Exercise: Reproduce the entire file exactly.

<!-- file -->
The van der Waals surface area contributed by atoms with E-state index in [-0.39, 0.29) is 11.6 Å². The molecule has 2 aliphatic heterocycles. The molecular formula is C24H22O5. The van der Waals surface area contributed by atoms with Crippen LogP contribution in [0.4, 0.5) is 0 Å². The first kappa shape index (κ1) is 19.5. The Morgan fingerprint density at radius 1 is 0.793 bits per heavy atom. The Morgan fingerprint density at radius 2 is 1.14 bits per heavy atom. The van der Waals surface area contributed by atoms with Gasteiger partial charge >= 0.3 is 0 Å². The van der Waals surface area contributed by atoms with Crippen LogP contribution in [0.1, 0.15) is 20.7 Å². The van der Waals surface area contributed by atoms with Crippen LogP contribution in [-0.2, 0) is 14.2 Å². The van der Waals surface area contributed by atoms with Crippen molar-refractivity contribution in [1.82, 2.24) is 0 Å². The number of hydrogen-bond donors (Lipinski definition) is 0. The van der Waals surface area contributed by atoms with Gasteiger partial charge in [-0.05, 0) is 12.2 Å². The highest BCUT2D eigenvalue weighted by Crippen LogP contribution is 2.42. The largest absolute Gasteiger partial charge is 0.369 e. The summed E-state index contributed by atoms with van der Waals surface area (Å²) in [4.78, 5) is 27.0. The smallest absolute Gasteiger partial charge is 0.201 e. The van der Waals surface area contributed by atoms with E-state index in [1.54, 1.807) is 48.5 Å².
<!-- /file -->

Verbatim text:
The van der Waals surface area contributed by atoms with E-state index in [-0.39, 0.29) is 11.6 Å². The molecule has 2 aliphatic heterocycles. The molecular formula is C24H22O5. The van der Waals surface area contributed by atoms with Crippen LogP contribution in [0.4, 0.5) is 0 Å². The first kappa shape index (κ1) is 19.5. The Morgan fingerprint density at radius 1 is 0.793 bits per heavy atom. The Morgan fingerprint density at radius 2 is 1.14 bits per heavy atom. The van der Waals surface area contributed by atoms with Gasteiger partial charge >= 0.3 is 0 Å². The van der Waals surface area contributed by atoms with Crippen LogP contribution in [0.1, 0.15) is 20.7 Å². The van der Waals surface area contributed by atoms with Crippen LogP contribution in [-0.2, 0) is 14.2 Å². The van der Waals surface area contributed by atoms with Crippen molar-refractivity contribution in [1.82, 2.24) is 0 Å². The number of hydrogen-bond donors (Lipinski definition) is 0. The van der Waals surface area contributed by atoms with Gasteiger partial charge in [-0.05, 0) is 12.2 Å². The highest BCUT2D eigenvalue weighted by Crippen LogP contribution is 2.42. The largest absolute Gasteiger partial charge is 0.369 e. The summed E-state index contributed by atoms with van der Waals surface area (Å²) in [4.78, 5) is 27.0. The smallest absolute Gasteiger partial charge is 0.201 e. The van der Waals surface area contributed by atoms with E-state index in [1.54, 1.807) is 48.5 Å².